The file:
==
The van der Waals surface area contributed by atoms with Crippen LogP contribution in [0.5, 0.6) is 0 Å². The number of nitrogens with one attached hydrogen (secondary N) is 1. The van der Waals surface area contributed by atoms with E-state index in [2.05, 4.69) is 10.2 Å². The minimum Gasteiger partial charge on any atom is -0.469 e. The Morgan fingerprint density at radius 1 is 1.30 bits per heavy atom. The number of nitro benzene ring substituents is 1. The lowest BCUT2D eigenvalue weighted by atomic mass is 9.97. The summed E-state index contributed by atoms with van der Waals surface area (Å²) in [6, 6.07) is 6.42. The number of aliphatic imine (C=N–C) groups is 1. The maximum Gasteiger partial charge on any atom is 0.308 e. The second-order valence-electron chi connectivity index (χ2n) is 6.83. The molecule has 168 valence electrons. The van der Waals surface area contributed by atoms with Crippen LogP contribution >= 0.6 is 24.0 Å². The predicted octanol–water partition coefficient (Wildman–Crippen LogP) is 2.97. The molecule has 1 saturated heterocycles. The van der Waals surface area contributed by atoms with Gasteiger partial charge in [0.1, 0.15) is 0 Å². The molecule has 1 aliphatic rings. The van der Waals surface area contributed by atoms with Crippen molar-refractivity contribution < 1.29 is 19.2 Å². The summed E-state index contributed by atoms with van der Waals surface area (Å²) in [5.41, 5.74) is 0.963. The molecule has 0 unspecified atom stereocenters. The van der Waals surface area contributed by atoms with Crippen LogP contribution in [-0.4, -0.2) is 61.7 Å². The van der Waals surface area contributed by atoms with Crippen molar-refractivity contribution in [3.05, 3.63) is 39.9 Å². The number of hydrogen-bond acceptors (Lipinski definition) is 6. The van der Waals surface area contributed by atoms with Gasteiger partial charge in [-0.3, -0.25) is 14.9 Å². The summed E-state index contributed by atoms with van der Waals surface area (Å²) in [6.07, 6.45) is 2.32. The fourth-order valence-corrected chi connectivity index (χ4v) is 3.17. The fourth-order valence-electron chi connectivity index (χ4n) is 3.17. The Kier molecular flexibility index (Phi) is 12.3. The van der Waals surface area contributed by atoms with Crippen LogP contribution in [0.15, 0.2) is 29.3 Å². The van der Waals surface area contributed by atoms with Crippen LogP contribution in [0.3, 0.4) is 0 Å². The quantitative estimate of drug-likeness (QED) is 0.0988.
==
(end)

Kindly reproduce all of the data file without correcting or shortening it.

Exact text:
The van der Waals surface area contributed by atoms with Crippen LogP contribution in [0.5, 0.6) is 0 Å². The number of nitrogens with one attached hydrogen (secondary N) is 1. The van der Waals surface area contributed by atoms with E-state index in [2.05, 4.69) is 10.2 Å². The minimum Gasteiger partial charge on any atom is -0.469 e. The Morgan fingerprint density at radius 1 is 1.30 bits per heavy atom. The number of nitro benzene ring substituents is 1. The lowest BCUT2D eigenvalue weighted by atomic mass is 9.97. The summed E-state index contributed by atoms with van der Waals surface area (Å²) in [6, 6.07) is 6.42. The number of aliphatic imine (C=N–C) groups is 1. The maximum Gasteiger partial charge on any atom is 0.308 e. The second-order valence-electron chi connectivity index (χ2n) is 6.83. The molecule has 168 valence electrons. The van der Waals surface area contributed by atoms with Crippen LogP contribution >= 0.6 is 24.0 Å². The predicted octanol–water partition coefficient (Wildman–Crippen LogP) is 2.97. The molecule has 1 saturated heterocycles. The van der Waals surface area contributed by atoms with Gasteiger partial charge in [0.1, 0.15) is 0 Å². The molecule has 1 aliphatic rings. The van der Waals surface area contributed by atoms with Crippen molar-refractivity contribution < 1.29 is 19.2 Å². The summed E-state index contributed by atoms with van der Waals surface area (Å²) in [5.41, 5.74) is 0.963. The molecule has 0 unspecified atom stereocenters. The van der Waals surface area contributed by atoms with Crippen LogP contribution in [-0.4, -0.2) is 61.7 Å². The van der Waals surface area contributed by atoms with Crippen molar-refractivity contribution in [3.05, 3.63) is 39.9 Å². The number of hydrogen-bond acceptors (Lipinski definition) is 6. The van der Waals surface area contributed by atoms with Gasteiger partial charge in [-0.3, -0.25) is 14.9 Å². The summed E-state index contributed by atoms with van der Waals surface area (Å²) in [6.07, 6.45) is 2.32. The fourth-order valence-corrected chi connectivity index (χ4v) is 3.17. The fourth-order valence-electron chi connectivity index (χ4n) is 3.17. The Kier molecular flexibility index (Phi) is 12.3. The van der Waals surface area contributed by atoms with Crippen LogP contribution in [0.15, 0.2) is 29.3 Å². The van der Waals surface area contributed by atoms with Crippen LogP contribution in [0.3, 0.4) is 0 Å². The quantitative estimate of drug-likeness (QED) is 0.0988.